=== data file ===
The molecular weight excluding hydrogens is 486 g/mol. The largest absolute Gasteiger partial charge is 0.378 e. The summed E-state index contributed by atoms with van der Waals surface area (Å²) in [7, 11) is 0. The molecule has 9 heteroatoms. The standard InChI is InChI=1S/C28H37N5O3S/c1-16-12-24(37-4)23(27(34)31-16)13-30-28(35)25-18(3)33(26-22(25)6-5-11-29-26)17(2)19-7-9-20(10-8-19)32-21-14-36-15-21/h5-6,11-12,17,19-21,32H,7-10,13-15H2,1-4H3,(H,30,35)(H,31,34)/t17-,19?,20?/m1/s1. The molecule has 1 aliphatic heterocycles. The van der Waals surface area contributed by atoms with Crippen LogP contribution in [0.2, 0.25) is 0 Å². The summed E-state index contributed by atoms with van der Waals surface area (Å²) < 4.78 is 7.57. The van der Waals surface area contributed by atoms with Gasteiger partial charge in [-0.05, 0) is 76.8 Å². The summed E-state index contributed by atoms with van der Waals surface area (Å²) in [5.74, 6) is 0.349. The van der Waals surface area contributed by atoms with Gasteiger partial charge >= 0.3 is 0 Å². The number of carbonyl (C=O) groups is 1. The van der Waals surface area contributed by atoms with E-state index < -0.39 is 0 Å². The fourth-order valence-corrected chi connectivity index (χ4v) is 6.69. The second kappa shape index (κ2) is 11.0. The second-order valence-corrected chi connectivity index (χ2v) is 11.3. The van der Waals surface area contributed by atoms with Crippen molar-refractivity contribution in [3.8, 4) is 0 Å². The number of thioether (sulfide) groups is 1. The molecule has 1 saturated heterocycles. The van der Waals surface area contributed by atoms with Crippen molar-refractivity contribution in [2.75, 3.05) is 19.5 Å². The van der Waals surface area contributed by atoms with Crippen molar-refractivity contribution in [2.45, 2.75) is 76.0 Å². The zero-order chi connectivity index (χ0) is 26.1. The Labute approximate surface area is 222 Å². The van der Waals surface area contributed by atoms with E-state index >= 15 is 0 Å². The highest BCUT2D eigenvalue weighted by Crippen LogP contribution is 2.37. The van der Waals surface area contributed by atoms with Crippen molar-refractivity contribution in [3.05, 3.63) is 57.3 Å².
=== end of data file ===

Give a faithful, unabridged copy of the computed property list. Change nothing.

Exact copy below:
The molecular weight excluding hydrogens is 486 g/mol. The largest absolute Gasteiger partial charge is 0.378 e. The summed E-state index contributed by atoms with van der Waals surface area (Å²) in [7, 11) is 0. The molecule has 9 heteroatoms. The standard InChI is InChI=1S/C28H37N5O3S/c1-16-12-24(37-4)23(27(34)31-16)13-30-28(35)25-18(3)33(26-22(25)6-5-11-29-26)17(2)19-7-9-20(10-8-19)32-21-14-36-15-21/h5-6,11-12,17,19-21,32H,7-10,13-15H2,1-4H3,(H,30,35)(H,31,34)/t17-,19?,20?/m1/s1. The molecule has 1 aliphatic heterocycles. The van der Waals surface area contributed by atoms with Crippen LogP contribution in [0.2, 0.25) is 0 Å². The summed E-state index contributed by atoms with van der Waals surface area (Å²) < 4.78 is 7.57. The van der Waals surface area contributed by atoms with Gasteiger partial charge in [-0.05, 0) is 76.8 Å². The summed E-state index contributed by atoms with van der Waals surface area (Å²) in [5.74, 6) is 0.349. The van der Waals surface area contributed by atoms with Gasteiger partial charge >= 0.3 is 0 Å². The number of carbonyl (C=O) groups is 1. The van der Waals surface area contributed by atoms with E-state index < -0.39 is 0 Å². The fourth-order valence-corrected chi connectivity index (χ4v) is 6.69. The second kappa shape index (κ2) is 11.0. The second-order valence-corrected chi connectivity index (χ2v) is 11.3. The van der Waals surface area contributed by atoms with Crippen molar-refractivity contribution in [3.8, 4) is 0 Å². The number of thioether (sulfide) groups is 1. The molecule has 1 saturated heterocycles. The van der Waals surface area contributed by atoms with Crippen molar-refractivity contribution in [2.75, 3.05) is 19.5 Å². The van der Waals surface area contributed by atoms with Crippen molar-refractivity contribution in [2.45, 2.75) is 76.0 Å². The zero-order chi connectivity index (χ0) is 26.1. The Labute approximate surface area is 222 Å². The van der Waals surface area contributed by atoms with E-state index >= 15 is 0 Å². The highest BCUT2D eigenvalue weighted by Crippen LogP contribution is 2.37. The van der Waals surface area contributed by atoms with Crippen molar-refractivity contribution in [3.05, 3.63) is 57.3 Å².